Ask the PC Pitstop Pros 2009

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Ready for a new and improved 2009? If so, let’s kick off the season with one that bothers everyone using Vista and IE7. It’s all about the icons and it droves us all crazy.

Q. Ron T asks: “I have Vista SP1 and IE7. The icons assigned by websites get switched to the generic box or to another icon. This is after I have the websites icon assigned to my shortcut. When I go to the website the old icon precedes the web address, but I can’t get it to my shortcut to that website. Thanks, if you can help.”

A.After talking to several friends, I know many have spent much time trying to get this corrected. For some reason, when dragging shortcuts from the browser to the desktop, Vista will convert them to the big ugly e, instead of leaving them as the easily identified site icons.

It took some snooping but try this: right click anywhere on your desktop. Select View/Classic Icons/ and VOILA, you have smaller but easily identified icons on your desktop. If you are using these in a folder you can open the folder and click View/Small Icons/ and they will display properly there also. For whatever reason, the small size is the only way to keep your Icons viewable and original.

While I’m on the vanishing icon wagon, I might as well share a little utility I’ve been using for years. It’s good with Vista or XP and keeps those “favicons” in your browser tool bar original. Go to AM DeadLink and download the free program. Install it and open the program. Go to the top and click Favicons/ Check Bookmarks and Download Favicons/Override Existing Favicons/ Start/. You’ll see the little apple icon show up for those that have been successfully updated. The ones that don’t update generally don’t have a favicon available.

Q.Several readers asked:” How do I defrag the page file in Windows?”

A. I was surprised how many people were interested in this. There are lots of “Tips” describing how to turn the page file off/Defrag/reboot/turn the pagefile on/ blah blah. There are several people describing why it’s necessary and why it’s not, but it’s just too darned easy to use this utility from Sysinternals. They are now a part of Microsoft so it must do the job well. A quick download and it can run before each boot or for only one boot. Worked in the blink of an eye for me. The page file cannot be defragged while you system is booted into Windows so this utility gets it done before going to Windows.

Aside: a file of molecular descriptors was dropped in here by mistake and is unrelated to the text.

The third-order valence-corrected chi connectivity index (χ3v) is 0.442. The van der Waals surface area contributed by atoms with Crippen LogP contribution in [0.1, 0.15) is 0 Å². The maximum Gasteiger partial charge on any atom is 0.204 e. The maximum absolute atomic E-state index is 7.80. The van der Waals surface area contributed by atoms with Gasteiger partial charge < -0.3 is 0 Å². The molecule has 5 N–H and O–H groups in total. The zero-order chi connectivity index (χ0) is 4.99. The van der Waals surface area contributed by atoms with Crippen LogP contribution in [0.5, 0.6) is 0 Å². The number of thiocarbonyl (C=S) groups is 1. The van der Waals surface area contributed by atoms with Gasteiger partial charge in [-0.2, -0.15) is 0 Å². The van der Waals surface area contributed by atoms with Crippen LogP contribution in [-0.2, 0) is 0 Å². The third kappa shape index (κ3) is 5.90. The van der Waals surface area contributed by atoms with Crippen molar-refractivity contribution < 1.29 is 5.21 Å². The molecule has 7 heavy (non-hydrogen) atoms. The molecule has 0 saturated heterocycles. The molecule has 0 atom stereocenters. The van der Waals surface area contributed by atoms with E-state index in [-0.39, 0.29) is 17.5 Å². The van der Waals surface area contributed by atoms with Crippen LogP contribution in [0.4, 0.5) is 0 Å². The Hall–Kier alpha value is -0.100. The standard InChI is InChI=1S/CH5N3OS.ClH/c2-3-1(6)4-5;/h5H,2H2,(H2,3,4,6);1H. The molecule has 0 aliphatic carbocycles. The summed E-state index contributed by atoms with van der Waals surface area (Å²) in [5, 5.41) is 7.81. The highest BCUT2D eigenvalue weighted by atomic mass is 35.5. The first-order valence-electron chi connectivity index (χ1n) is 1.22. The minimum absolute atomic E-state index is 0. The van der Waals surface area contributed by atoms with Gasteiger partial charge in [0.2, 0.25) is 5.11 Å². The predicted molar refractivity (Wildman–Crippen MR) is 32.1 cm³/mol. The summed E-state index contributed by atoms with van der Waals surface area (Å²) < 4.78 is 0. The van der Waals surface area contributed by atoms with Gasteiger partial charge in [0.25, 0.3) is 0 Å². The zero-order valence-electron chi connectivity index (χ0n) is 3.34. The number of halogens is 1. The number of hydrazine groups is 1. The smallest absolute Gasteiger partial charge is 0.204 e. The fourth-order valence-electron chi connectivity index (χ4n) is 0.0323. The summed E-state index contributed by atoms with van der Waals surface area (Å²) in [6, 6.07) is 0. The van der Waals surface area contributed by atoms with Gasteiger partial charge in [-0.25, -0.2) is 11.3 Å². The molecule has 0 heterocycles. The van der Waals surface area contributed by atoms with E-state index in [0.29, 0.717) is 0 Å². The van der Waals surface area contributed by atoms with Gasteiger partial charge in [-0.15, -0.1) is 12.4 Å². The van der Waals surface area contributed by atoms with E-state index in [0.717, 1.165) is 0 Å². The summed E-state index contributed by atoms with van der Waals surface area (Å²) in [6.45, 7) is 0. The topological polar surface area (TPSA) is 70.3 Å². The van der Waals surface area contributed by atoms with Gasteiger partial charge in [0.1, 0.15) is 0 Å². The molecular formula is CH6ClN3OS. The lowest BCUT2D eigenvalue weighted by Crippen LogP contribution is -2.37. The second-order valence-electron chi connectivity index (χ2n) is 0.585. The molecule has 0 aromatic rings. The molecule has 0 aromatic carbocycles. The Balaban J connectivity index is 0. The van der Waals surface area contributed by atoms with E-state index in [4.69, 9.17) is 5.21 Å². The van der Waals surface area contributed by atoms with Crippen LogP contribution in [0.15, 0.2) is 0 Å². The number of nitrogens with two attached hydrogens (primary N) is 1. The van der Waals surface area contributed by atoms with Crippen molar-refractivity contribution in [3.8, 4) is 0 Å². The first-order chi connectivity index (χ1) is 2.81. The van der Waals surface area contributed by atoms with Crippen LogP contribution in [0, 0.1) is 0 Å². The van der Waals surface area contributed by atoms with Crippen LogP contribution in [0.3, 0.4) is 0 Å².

Q. David M. asks: “How do you prevent your mouse pointer from drifting in any direction when you’re not touching it?

A. That’s an easy one David. Move far away from that quake fault line you’re living on. Only joking, what you’re describing is consistent with not using a mouse pad. Lots of times when using cloth, placemats, or some other replacement for a mouse pad, the material will move and it looks as if the mouse is moving when in fact it’s the surface the mouse is sitting on. Happens to me all the time when I try using my desk calendar instead of my mouse pad. In my case the paper is rather bouncy and results in my mouse acting like it’s alive. Get a pad and get rid of the ghost.

There were also some drivers for Logitech mice that caused a few problems, but these were a couple of years back. If you are truly seeing erratic mouse behavior change your mouse driver.

Q. John S. asks: “I have just migrated to Vista from XP and would like info on the best way to access Cookies, Recycle Bin, Temp Files and Browser History. The search facility in Vista, heralded as something special, seems
to be short on info for helping me keep my new Vista laptop clean of the unnecessary data that builds up.
John

A. Open Internet Explorer/Tool/Options/Delete Browsing History. Then go to Start/All Programs/Accessories/System Tools/Disk Cleanup/Put a check in all areas you would like to clean/Click OK.

Q. Paul S. asks: My daughters Vista laptop takes about 6 minutes to load and 6 minutes to shut down. Are there a set of procedures I could perform that would shorten those times?

A.Great question Paul and one that most of us have worked on above all others. Seems like whether our systems are booting in the 40 to 60 seconds range, that is normal for most XP and Vista systems, or something longer, we all want to cut down boot times. When you’re looking at times that stretch over minutes there is definitely something holding things up. Normally it’s programs running in the background that are taking too long to open or close, but it could be a virus or some sort of malware using your computer as it’s own. Unless you’re familair with all the programs and processes taking place behind the scenes it may not be easy to figure which are needed and which should go.

This is where OverDrive comes in. OverDrive is the corner stone of PC Pitstop and it’s the best there is. Here’s what you do. Go to our HomePage and click the GIGANTIC OverDrive marker. Sign Up with your E mail and a password of your choice. Click the big green scan now button.scan_now.

When the scan is finished click on the Software heading and then the Processes tab. Everything is color coded so you know what should be running and what should be removed. In addition to the color coding there is a Detailed Description of each process and also Removal Instructions. There’s plenty of additional information on your system but slimming down the running processes should help both the StartUp and ShutDown times. If your still experiencing extend boot times you can post the results of your Overdrive scan in the User to User Help Forum, or you can check our newsletter for the latest TweakVista article.

See you in the next newsletter.

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